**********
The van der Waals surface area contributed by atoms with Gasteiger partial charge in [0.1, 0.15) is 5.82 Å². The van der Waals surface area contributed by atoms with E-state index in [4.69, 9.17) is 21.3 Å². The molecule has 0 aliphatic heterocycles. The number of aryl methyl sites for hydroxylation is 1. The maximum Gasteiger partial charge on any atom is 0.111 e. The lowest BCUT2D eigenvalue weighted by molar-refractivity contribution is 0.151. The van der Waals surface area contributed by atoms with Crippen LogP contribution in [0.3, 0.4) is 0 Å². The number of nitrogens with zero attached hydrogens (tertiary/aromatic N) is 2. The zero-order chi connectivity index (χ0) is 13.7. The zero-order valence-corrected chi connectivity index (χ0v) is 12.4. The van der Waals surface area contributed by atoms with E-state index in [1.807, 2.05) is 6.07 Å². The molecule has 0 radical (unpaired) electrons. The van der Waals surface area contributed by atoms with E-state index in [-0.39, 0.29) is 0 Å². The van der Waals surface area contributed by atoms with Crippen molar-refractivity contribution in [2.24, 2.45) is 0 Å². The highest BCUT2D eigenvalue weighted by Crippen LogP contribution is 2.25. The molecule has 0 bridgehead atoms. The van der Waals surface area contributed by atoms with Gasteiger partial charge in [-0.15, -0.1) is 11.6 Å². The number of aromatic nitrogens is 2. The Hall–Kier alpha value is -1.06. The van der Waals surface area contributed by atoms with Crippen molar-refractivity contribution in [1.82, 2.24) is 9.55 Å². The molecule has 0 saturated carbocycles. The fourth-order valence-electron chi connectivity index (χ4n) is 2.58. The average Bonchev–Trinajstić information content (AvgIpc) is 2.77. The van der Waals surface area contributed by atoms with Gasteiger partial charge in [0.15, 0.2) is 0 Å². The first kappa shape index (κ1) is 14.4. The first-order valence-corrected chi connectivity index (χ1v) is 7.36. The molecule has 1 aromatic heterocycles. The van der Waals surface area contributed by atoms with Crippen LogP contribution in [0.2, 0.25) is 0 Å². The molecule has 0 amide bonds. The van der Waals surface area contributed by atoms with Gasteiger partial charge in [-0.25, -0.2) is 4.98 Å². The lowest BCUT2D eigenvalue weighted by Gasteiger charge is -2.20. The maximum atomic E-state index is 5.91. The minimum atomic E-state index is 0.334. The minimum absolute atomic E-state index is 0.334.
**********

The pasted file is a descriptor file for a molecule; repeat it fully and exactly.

The van der Waals surface area contributed by atoms with Gasteiger partial charge in [0.1, 0.15) is 5.82 Å². The van der Waals surface area contributed by atoms with E-state index in [4.69, 9.17) is 21.3 Å². The molecule has 0 aliphatic heterocycles. The number of aryl methyl sites for hydroxylation is 1. The maximum Gasteiger partial charge on any atom is 0.111 e. The lowest BCUT2D eigenvalue weighted by molar-refractivity contribution is 0.151. The van der Waals surface area contributed by atoms with Crippen LogP contribution in [0.3, 0.4) is 0 Å². The number of nitrogens with zero attached hydrogens (tertiary/aromatic N) is 2. The zero-order chi connectivity index (χ0) is 13.7. The zero-order valence-corrected chi connectivity index (χ0v) is 12.4. The van der Waals surface area contributed by atoms with E-state index in [1.807, 2.05) is 6.07 Å². The molecule has 0 radical (unpaired) electrons. The van der Waals surface area contributed by atoms with E-state index in [-0.39, 0.29) is 0 Å². The van der Waals surface area contributed by atoms with Crippen molar-refractivity contribution in [2.24, 2.45) is 0 Å². The highest BCUT2D eigenvalue weighted by Crippen LogP contribution is 2.25. The molecule has 0 bridgehead atoms. The van der Waals surface area contributed by atoms with Gasteiger partial charge in [-0.15, -0.1) is 11.6 Å². The number of aromatic nitrogens is 2. The Hall–Kier alpha value is -1.06. The van der Waals surface area contributed by atoms with Crippen molar-refractivity contribution in [1.82, 2.24) is 9.55 Å². The molecule has 0 saturated carbocycles. The fourth-order valence-electron chi connectivity index (χ4n) is 2.58. The average Bonchev–Trinajstić information content (AvgIpc) is 2.77. The van der Waals surface area contributed by atoms with Gasteiger partial charge in [0.15, 0.2) is 0 Å². The first kappa shape index (κ1) is 14.4. The first-order valence-corrected chi connectivity index (χ1v) is 7.36. The molecule has 1 aromatic heterocycles. The van der Waals surface area contributed by atoms with Crippen LogP contribution in [0.2, 0.25) is 0 Å². The molecule has 0 amide bonds. The van der Waals surface area contributed by atoms with Gasteiger partial charge in [-0.25, -0.2) is 4.98 Å². The lowest BCUT2D eigenvalue weighted by Gasteiger charge is -2.20. The maximum atomic E-state index is 5.91. The minimum atomic E-state index is 0.334. The minimum absolute atomic E-state index is 0.334.